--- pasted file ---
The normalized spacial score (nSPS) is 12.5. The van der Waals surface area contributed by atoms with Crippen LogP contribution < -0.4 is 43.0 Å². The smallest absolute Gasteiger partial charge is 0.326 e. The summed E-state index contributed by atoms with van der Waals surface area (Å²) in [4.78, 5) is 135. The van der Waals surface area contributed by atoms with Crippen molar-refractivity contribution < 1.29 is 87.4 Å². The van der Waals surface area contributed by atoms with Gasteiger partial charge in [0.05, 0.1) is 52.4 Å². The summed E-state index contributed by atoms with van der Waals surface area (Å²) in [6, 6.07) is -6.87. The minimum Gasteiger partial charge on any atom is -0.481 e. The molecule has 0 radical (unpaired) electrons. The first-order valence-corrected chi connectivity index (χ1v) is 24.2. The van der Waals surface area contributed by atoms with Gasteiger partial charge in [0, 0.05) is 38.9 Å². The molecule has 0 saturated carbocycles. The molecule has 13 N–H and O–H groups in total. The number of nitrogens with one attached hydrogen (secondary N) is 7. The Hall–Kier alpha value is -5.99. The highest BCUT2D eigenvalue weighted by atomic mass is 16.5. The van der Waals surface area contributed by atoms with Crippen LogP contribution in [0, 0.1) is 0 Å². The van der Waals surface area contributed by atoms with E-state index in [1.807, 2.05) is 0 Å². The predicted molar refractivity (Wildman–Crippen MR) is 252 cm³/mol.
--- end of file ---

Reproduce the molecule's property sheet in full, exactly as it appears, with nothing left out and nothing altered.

The normalized spacial score (nSPS) is 12.5. The van der Waals surface area contributed by atoms with Crippen LogP contribution < -0.4 is 43.0 Å². The smallest absolute Gasteiger partial charge is 0.326 e. The summed E-state index contributed by atoms with van der Waals surface area (Å²) in [4.78, 5) is 135. The van der Waals surface area contributed by atoms with Crippen molar-refractivity contribution < 1.29 is 87.4 Å². The van der Waals surface area contributed by atoms with Gasteiger partial charge in [0.05, 0.1) is 52.4 Å². The summed E-state index contributed by atoms with van der Waals surface area (Å²) in [6, 6.07) is -6.87. The minimum Gasteiger partial charge on any atom is -0.481 e. The molecule has 0 radical (unpaired) electrons. The first-order valence-corrected chi connectivity index (χ1v) is 24.2. The van der Waals surface area contributed by atoms with Gasteiger partial charge in [0, 0.05) is 38.9 Å². The molecule has 0 saturated carbocycles. The molecule has 13 N–H and O–H groups in total. The number of nitrogens with one attached hydrogen (secondary N) is 7. The Hall–Kier alpha value is -5.99. The highest BCUT2D eigenvalue weighted by atomic mass is 16.5. The van der Waals surface area contributed by atoms with Crippen LogP contribution in [0, 0.1) is 0 Å². The van der Waals surface area contributed by atoms with E-state index in [1.807, 2.05) is 0 Å². The predicted molar refractivity (Wildman–Crippen MR) is 252 cm³/mol.